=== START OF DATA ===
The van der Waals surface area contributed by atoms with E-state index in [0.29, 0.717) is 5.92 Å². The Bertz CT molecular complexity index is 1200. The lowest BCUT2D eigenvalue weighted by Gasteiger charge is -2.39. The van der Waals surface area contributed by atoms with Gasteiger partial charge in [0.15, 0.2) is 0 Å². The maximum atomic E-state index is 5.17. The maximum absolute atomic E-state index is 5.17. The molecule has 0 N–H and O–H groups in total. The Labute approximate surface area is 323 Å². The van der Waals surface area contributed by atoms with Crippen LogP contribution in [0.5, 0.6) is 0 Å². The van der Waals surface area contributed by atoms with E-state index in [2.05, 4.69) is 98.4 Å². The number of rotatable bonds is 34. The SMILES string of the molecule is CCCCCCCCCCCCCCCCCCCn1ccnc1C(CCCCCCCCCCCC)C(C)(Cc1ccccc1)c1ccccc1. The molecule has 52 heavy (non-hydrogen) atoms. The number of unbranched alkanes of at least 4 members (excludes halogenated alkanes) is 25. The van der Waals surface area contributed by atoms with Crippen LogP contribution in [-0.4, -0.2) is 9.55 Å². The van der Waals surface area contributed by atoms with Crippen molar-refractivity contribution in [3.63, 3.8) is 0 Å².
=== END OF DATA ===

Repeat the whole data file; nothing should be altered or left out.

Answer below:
The van der Waals surface area contributed by atoms with E-state index in [0.29, 0.717) is 5.92 Å². The Bertz CT molecular complexity index is 1200. The lowest BCUT2D eigenvalue weighted by Gasteiger charge is -2.39. The van der Waals surface area contributed by atoms with Gasteiger partial charge in [0.15, 0.2) is 0 Å². The maximum atomic E-state index is 5.17. The maximum absolute atomic E-state index is 5.17. The molecule has 0 N–H and O–H groups in total. The Labute approximate surface area is 323 Å². The van der Waals surface area contributed by atoms with Crippen LogP contribution in [0.5, 0.6) is 0 Å². The van der Waals surface area contributed by atoms with E-state index in [2.05, 4.69) is 98.4 Å². The number of rotatable bonds is 34. The SMILES string of the molecule is CCCCCCCCCCCCCCCCCCCn1ccnc1C(CCCCCCCCCCCC)C(C)(Cc1ccccc1)c1ccccc1. The molecule has 52 heavy (non-hydrogen) atoms. The number of unbranched alkanes of at least 4 members (excludes halogenated alkanes) is 25. The van der Waals surface area contributed by atoms with Crippen LogP contribution in [-0.4, -0.2) is 9.55 Å². The van der Waals surface area contributed by atoms with Crippen molar-refractivity contribution in [3.63, 3.8) is 0 Å².